Adaptive methods for Bayesian time-to-event point-of-care clinical trials
Leatherman, Sarah Michelle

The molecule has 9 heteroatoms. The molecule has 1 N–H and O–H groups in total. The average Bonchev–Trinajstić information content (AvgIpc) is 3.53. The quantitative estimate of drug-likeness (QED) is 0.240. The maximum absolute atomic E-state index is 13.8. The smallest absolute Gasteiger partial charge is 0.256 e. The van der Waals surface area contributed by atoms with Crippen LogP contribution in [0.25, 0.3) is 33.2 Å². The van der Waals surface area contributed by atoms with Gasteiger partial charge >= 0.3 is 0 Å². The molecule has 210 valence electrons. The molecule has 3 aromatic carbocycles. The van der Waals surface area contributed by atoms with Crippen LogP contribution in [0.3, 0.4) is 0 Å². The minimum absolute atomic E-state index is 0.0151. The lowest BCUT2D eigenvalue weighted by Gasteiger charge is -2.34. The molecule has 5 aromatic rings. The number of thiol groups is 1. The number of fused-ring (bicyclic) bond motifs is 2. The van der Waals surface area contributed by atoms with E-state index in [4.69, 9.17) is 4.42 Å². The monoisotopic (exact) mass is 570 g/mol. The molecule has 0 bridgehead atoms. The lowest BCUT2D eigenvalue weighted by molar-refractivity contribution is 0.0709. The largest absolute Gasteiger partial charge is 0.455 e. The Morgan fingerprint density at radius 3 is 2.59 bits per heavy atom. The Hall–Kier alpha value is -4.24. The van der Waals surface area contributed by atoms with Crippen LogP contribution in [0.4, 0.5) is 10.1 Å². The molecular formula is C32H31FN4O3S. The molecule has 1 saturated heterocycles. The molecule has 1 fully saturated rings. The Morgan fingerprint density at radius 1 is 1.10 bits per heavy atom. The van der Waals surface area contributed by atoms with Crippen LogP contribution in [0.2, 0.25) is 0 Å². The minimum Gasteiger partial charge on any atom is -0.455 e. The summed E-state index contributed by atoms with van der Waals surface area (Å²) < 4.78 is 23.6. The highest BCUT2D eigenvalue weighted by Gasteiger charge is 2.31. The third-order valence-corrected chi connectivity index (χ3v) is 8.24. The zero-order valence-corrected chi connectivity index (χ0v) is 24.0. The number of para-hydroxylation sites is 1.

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Point-of-care clinical trials are randomized clinical trials designed to maximize pragmatic design features. The goal is to integrate research into standard care such that the burden of research is minimized for patient and physician, including recruitment, randomization and study visits. When possible, these studies employ Bayesian adaptive methods and data collection through the medical record. Due to the passive and adaptive nature of these trials, a number of unique challenges may arise over the course of a study. In this dissertation, adaptive methodology for Bayesian time-to-event clinical trials is developed and evaluated for studies with limited censoring. Use of a normal approximation to the study parameter likelihood is proposed for trials in which the likelihood is not normally distributed and assessed with respect to frequentist type I and II errors. A previously developed method for choosing a normal prior distribution for analysis is applied with modifications to allow for adaptive randomization. This method of prior selection in conjunction with the normal parameter likelihood is used to estimate future data for the purpose of prediction of study success. A previously published method for future event estimation is modified to allow for adaptive randomization and inclusion of prior information. Accuracy of this method is evaluated against final study numbers under a range of study designs and parameter likelihood assumptions. With these future estimates, we predict study conclusions by calculating predicted probabilities of study outcome and compare them to actual study conclusions. Reliability of this method is evaluated considering prior distribution choice, study design, and use of an incorrect likelihood for analysis. The normal approximation to non-normally distributed data performs well here and is reliable when the underlying likelihood is known. The choice of analytic prior distribution agrees with previously published results when equal allocation is forced, but changes depending on the severity of adaptive allocation. Performance of event estimation and prediction vary, but can provide reliable estimates after only 25 subjects have been observed. Analysis and prediction can reliably be carried out in point-of-care studies when care is taken to ensure assumptions are reasonable.